I hate the term ‘supermoon’. In fact that is the only time I’m going to use that term during this entire post. The Moon does appear a tiny bit larger in the sky, but it’s not an uncommon thing. Here’s why this one was particularly good at driving headlines.
The technical term for the full Moon we saw this past week is a ‘perigee syzygy,’ which I think sounds way cooler. Perigee is the term for the Moon’s closest point to the Earth in it’s orbit, and syzygy is the term for an alignment of bodies in space, in this case the Sun, Earth, and Moon, giving us a full Moon.
As you can see in the image above, the Moon is a bit bigger when comparing the Perigee and Apogee full Moons, but the average sized full Moon is somewhere in between. So it’s not really that super at Perigee.
The noticeable difference, if any, is in it’s brightness, which is related to the area of the disk. Larger area = more sunlight reflected to Earth = brighter Moon. And between Perigee and Apogee, this amounts to about 30% more area. So all in all, the Perigee full Moon is 30% brighter than the Apogee full Moon. This is more noticeable in the country, away from bright city lights, as the effect is diminished by light pollution.
The Moon Illusion
You may notice the Moon extra big and bright when it’s near the horizon. This is an effect called the Moon illusion. What specifically causes it is not confirmed, but it is likely due to our perception of the size of objects. When the Moon is near the horizon, we can compare it to distant objects like trees, buildings, etc. Because we know that these objects are large and we see the larger Moon near them, we perceive the Moon to be larger in size than it is high up in the sky, where we can make no comparisons.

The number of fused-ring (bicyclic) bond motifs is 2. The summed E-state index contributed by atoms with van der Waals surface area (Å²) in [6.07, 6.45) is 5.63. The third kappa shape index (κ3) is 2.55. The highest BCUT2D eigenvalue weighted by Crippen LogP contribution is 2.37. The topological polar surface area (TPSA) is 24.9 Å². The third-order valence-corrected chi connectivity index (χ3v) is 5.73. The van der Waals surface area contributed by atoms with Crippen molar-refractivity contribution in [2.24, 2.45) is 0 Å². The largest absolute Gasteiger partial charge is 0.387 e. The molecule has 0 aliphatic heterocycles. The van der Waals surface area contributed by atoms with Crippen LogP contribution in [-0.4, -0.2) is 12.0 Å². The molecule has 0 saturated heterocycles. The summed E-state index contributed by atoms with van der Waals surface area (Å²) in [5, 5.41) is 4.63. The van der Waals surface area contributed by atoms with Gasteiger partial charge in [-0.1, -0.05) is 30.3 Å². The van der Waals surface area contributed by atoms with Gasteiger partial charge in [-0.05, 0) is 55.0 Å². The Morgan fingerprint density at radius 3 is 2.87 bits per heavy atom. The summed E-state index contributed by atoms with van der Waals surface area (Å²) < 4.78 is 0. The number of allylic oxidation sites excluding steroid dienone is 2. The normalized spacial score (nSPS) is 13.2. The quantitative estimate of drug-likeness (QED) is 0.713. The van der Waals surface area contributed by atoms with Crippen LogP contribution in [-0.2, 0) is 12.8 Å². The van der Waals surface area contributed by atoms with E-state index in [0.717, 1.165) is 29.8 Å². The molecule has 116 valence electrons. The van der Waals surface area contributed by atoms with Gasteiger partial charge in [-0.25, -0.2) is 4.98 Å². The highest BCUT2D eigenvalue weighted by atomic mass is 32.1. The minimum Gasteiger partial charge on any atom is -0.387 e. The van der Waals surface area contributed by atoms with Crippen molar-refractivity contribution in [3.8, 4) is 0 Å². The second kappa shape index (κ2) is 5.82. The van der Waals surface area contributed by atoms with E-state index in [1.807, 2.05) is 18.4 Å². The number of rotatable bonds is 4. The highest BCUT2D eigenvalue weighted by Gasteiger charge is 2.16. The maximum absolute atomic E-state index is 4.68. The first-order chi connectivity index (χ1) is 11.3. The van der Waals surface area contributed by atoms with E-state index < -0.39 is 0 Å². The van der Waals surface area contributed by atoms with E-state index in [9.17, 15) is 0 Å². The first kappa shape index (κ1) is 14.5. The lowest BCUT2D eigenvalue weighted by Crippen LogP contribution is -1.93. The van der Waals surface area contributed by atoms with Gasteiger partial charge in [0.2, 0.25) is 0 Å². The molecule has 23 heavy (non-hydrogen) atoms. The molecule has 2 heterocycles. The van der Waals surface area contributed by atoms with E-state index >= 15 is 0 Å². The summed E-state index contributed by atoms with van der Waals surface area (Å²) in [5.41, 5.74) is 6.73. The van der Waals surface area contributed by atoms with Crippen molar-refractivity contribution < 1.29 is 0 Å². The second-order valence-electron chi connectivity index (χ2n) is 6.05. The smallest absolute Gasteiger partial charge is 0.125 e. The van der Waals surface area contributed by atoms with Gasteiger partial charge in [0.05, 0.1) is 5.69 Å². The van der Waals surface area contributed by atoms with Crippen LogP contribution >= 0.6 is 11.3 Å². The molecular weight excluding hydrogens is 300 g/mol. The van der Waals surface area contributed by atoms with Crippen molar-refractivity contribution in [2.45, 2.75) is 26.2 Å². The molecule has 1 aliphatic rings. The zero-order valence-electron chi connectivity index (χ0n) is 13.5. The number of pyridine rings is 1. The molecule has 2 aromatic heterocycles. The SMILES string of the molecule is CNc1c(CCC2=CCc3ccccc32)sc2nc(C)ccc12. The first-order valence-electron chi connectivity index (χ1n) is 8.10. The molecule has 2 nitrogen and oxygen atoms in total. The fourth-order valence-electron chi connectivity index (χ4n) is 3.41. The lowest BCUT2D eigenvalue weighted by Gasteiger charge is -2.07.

The perigee syzygy is quite common. The November full Moon is the second of three in a row. So if you missed this one, December’s full Moon will be big and bright too. The reason the November event made major headlines? The Moon was at it’s closest point to Earth since 1948. Don’t get excited though, this is only a couple thousand kilometers closer than usual, and it creates an imperceptible difference when looking at the Moon.
Even though the full Moon is nice to look at, I prefer the first or third quarter Moon. From an observing standpoint, it’s much more interesting because you can see shadows along the day/night terminator, giving depth to craters and making for very nice photographs.
Either way, if I can convince you to go outside and enjoy the wonders of the universe around us, I’m happy.
2 thoughts on “Moon Size”
I agree that the hype about the “Supermoon” is over the top. The distance between the November perigee moon and the one we just had in October differs by only 0.4%. If that had been the headline, nobody would have bothered to look. But if it gets people to look up, I’m not against a little hyperbole.
As a side note, I see you’ve used “it’s” in the possessive form at least three times your article. This horrifies the English major in me 🙂
Thanks for the comment! And for correcting my atrocities of written English! I’m usually not so bad – I must have written the article quickly…